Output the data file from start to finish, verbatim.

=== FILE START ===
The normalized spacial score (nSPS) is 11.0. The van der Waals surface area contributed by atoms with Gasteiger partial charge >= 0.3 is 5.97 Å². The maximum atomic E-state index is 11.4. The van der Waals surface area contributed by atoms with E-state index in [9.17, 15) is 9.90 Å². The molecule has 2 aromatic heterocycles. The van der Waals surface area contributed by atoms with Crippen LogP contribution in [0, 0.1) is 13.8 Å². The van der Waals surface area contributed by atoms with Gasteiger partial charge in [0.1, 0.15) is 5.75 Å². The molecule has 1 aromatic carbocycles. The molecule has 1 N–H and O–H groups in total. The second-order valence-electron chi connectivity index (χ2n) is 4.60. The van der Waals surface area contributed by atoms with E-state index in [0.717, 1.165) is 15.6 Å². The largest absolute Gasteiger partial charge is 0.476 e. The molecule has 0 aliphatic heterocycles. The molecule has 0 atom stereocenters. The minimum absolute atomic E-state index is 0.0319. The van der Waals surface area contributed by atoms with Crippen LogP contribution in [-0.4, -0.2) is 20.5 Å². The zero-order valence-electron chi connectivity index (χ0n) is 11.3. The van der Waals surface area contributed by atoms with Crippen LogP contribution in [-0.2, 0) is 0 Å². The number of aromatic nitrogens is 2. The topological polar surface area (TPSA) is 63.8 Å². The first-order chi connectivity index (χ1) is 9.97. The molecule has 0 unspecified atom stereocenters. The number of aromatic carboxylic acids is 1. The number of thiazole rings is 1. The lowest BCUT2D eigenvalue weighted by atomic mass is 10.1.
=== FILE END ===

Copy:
The normalized spacial score (nSPS) is 11.0. The van der Waals surface area contributed by atoms with Gasteiger partial charge >= 0.3 is 5.97 Å². The maximum atomic E-state index is 11.4. The van der Waals surface area contributed by atoms with E-state index in [9.17, 15) is 9.90 Å². The molecule has 2 aromatic heterocycles. The van der Waals surface area contributed by atoms with Crippen LogP contribution in [0, 0.1) is 13.8 Å². The van der Waals surface area contributed by atoms with Gasteiger partial charge in [0.1, 0.15) is 5.75 Å². The molecule has 1 aromatic carbocycles. The molecule has 1 N–H and O–H groups in total. The second-order valence-electron chi connectivity index (χ2n) is 4.60. The van der Waals surface area contributed by atoms with E-state index in [0.717, 1.165) is 15.6 Å². The largest absolute Gasteiger partial charge is 0.476 e. The molecule has 0 aliphatic heterocycles. The molecule has 0 atom stereocenters. The minimum absolute atomic E-state index is 0.0319. The van der Waals surface area contributed by atoms with Crippen LogP contribution in [-0.4, -0.2) is 20.5 Å². The zero-order valence-electron chi connectivity index (χ0n) is 11.3. The van der Waals surface area contributed by atoms with Crippen LogP contribution in [-0.2, 0) is 0 Å². The number of aromatic nitrogens is 2. The topological polar surface area (TPSA) is 63.8 Å². The first-order chi connectivity index (χ1) is 9.97. The molecule has 0 unspecified atom stereocenters. The number of aromatic carboxylic acids is 1. The number of thiazole rings is 1. The lowest BCUT2D eigenvalue weighted by atomic mass is 10.1.